And the Journey Begins!
When I left from Toronto this morning (morning in Toronto, that is), I was such a big jumbled ball of emotions that I still can't untangle them properly. However, thanks to my mother's friend Wally the Pilot, I was totally pampered and taken care of, to the point that I was almost embarrassed for the amount of preferred treatment I received. I got to take a tour of the plane before we left, and I learned some things;
1) There is a completely different level of the plane that is dedicated to the flight attendants and the pilots. They have sleeping cabins and a lounge to escape to.
2) Dispelling the myth that most of the buttons in the cockpit are just there for show. They're not. Wally the Pilot swears that they use every single one, almost every time they fly.
3) First class is just as good as you think it is. I've always longed to try the awesome 'pod beds' they have in first class on the giant planes (I flew in a 777), and I'm so happy that I had the opportunity. The ability to stretch out and sleep makes the 13 hour flight a totally different experience; not nearly as painful as I had anticipated.
4) There are windows in the first class bathrooms, and the floors are tiled. Oh, yeah.
At one point during the flight, I had totally lost track of the time and had to figure out if I should sleep or not. I attempted to figure out some science to overcoming the jetlag I would inevitably be experiencing, but I failed miserably.
Once we had landed, all the passengers were herded like sheep towards customs/boarder patrol/interrogation/full body scans. Japan now has copies of my fingerprints, my retinal scans, pictures of my face, blood pressure, etc. Truthfully, it was incredibly painless. I wasn't stopped or questioned more than necessary. I think my visa must be a really good one or something. Also, there were less signs in English than I had expected. For an international airport, they really don't care about being that 'international-y.'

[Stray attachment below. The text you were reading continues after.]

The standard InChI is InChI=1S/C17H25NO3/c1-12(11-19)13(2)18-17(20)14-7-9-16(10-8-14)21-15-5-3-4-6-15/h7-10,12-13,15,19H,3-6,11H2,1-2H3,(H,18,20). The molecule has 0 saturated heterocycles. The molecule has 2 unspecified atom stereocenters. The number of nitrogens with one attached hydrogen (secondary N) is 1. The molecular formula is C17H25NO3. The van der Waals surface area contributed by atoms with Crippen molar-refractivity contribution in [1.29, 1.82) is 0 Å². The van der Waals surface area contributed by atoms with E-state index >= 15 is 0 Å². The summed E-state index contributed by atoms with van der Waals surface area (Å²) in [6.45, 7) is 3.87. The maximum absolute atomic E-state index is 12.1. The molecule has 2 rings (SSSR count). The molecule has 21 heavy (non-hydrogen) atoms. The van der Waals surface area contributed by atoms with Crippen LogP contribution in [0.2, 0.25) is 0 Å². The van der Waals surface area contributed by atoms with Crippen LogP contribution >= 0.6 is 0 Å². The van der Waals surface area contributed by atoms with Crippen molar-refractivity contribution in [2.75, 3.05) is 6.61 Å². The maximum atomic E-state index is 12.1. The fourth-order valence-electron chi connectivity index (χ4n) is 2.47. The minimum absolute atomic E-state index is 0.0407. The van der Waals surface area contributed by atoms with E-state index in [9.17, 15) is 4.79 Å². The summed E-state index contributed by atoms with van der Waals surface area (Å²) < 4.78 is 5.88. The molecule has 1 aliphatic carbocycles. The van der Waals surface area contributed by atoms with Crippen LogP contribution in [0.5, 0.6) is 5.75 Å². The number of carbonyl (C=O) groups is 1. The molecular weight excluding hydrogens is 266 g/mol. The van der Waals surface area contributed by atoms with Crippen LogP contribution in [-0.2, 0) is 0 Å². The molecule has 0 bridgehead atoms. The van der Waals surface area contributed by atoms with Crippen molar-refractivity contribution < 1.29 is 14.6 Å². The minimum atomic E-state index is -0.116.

Once I was through the gates, I tried to find a place that I could smoke, since I was going through some serious withdrawal. I could smell cigarettes everywhere, but I couldn't see anyone smoking. The torture was killing me, but I found a place eventually. Apparently everyone obeys the 'do not smoke' signs except for one demographic. The middle-aged suit-clad Japanese businessman does not care where he smokes, which is why I could smell it everywhere. And in this shame-based society, no one tells them otherwise. Whatever.
Taking the bus-shuttle to the hotel, I noticed some slight differences from home. Little things like barbed wire fences, which lined all the highways like prison walls. All the cars are about a foot smaller. In fact, everything is just slightly smaller than home. And there are vending machines EVERYWHERE.
Oh yeah, and the toilets are just as hilarious as I had anticipated. More on that later.
I have to be on a bullet train to Tokyo in the morning, so I will leave it at that!